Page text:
Now, although all these encryption tools offer a way to secure data, there will always be that one weak point: the administrator. Because should hackers gain access to the administrator password – whether it is due to negligence in keeping the password secure or because they didn’t care enough to use a complex one – nothing will stop them from gaining full access to the data.
Solution: never use default passwords. Also, create complex passwords that can’t be guessed and do not write them down where anyone can find them.
The same applies to any applications that are given the authorization to access disks, file systems or databases; the hackers could exploit any weaknesses in the applications themselves and access the data by exploiting them.
Solution: be careful what roles and permissions you give to every application. Keep up with patches and updates so any exploits are thwarted.
Are there any drawbacks to using database encryption tools?
Ok, we have just spent all this time discussing which tools would be a perfect fit for a number of server setup scenarios. We have also touched on a couple of precautions.
Now, we will have a look at what the cons are when it comes to encrypting a database. Because, although you might be willing to secure your data, there are some aspects you also need to keep an eye out for. They are:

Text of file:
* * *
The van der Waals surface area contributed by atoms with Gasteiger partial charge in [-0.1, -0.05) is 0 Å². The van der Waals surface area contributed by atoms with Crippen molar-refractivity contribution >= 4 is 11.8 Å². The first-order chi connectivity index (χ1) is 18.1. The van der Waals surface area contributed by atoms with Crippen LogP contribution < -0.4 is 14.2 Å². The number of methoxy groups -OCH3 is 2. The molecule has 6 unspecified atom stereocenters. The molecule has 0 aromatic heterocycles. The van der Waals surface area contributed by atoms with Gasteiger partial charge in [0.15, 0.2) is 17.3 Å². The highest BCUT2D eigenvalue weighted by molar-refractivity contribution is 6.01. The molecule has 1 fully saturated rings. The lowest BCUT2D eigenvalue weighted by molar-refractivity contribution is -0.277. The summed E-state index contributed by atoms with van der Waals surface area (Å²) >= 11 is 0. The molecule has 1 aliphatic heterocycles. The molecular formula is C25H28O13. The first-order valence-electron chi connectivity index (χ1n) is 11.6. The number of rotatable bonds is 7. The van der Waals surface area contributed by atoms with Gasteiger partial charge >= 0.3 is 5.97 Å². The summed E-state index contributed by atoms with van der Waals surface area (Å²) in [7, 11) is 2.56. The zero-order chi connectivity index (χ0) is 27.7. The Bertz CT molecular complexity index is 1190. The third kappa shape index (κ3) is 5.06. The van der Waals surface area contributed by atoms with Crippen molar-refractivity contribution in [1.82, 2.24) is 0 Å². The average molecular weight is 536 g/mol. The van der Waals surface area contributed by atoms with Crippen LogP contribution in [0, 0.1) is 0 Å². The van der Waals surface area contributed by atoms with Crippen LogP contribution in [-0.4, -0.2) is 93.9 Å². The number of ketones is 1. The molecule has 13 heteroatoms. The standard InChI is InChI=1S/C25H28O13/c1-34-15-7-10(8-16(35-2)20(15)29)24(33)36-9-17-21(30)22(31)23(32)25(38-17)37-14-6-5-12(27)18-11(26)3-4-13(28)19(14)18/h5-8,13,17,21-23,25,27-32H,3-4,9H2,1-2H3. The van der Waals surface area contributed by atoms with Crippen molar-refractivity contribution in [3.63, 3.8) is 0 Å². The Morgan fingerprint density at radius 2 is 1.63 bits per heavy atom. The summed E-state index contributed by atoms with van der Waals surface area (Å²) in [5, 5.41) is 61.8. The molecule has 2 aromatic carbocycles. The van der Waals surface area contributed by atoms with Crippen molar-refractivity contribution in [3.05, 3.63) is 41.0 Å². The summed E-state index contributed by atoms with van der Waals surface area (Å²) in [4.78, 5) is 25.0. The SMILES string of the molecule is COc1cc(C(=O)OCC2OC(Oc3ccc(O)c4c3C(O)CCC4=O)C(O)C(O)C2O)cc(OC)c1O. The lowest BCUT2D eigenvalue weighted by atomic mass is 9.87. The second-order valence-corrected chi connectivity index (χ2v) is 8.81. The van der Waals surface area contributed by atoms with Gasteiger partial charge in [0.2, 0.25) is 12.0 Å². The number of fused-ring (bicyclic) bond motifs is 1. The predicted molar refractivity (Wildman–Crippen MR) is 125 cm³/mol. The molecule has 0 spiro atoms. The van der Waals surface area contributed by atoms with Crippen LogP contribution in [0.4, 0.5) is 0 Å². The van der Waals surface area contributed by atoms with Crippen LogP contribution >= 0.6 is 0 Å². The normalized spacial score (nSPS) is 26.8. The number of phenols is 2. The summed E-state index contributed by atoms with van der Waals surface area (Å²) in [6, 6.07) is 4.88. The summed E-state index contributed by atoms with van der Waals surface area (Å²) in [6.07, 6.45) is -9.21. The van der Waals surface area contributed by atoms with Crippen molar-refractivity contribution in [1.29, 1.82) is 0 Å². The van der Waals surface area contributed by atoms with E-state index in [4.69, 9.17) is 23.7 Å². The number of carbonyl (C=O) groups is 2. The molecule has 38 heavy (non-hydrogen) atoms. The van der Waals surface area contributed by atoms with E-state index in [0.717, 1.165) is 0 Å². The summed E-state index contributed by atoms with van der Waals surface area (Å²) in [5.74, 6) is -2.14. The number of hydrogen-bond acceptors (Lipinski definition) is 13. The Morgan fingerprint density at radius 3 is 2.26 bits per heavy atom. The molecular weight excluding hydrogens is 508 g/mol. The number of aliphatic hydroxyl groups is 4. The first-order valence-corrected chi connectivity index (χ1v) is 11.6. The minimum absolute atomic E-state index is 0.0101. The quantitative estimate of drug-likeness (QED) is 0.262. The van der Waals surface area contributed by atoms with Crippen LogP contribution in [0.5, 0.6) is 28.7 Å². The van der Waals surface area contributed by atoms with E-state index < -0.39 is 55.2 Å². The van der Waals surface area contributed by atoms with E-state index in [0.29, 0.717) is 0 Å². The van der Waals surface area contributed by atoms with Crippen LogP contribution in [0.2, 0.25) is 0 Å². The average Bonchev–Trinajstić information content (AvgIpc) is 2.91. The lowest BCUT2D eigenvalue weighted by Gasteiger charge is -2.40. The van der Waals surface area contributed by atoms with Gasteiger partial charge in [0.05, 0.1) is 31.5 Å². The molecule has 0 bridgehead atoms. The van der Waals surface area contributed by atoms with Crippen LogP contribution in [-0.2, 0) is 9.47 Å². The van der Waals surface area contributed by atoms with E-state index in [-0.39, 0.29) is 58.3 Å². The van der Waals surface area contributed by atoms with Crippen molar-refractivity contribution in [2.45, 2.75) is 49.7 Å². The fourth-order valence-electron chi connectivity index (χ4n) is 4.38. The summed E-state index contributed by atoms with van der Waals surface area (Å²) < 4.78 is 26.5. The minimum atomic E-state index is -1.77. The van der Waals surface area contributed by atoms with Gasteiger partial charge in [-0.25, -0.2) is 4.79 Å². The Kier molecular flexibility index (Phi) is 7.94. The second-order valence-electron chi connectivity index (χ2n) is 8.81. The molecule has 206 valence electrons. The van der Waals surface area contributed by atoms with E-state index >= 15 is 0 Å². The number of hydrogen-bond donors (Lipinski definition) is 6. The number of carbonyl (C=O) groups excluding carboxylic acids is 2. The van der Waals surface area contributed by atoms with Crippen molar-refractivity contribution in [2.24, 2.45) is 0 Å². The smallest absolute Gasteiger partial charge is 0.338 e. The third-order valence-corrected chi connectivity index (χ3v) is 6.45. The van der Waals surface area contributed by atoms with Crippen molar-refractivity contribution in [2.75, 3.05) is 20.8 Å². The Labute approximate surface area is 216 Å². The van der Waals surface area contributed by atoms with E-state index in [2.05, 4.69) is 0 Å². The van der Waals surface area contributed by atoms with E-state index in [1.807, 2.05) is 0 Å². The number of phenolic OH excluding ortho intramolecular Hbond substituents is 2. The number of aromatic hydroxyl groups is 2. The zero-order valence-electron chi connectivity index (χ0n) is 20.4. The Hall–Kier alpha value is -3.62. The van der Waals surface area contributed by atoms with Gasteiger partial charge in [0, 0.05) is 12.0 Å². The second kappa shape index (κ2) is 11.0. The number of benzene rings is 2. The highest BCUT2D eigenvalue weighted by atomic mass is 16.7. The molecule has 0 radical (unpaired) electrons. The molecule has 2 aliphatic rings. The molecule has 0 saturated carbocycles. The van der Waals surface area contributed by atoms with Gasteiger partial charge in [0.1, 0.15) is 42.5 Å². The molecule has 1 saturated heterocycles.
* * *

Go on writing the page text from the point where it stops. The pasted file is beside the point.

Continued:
- Forgetting the password – administrators need to use complex passwords to truly secure their databases and, unfortunately, this makes it much easier for them to forget them; if they do, there’s probably no way of accessing that data ever again.
- A false sense of security – while encrypting data using these latest tools secures your data, it doesn’t mean that you should let your guard down; always be on the lookout for new methods of hacking. Make sure you keep your whole digital environment patched and updated.
- Resource hogging – while most database encryption tools aren’t resource-intensive, the case might change as your data grows and when you have a higher number of users or applications that continue to ask for more and more data. This security cost might be offset by increasing resources, but that will also mean convincing management to increase your budget
Looking at these drawbacks, it can safely be said that the advantages outweigh them by far. This leads us to the conclusion: if you have sensitive and confidential data, you should always consider encrypting it.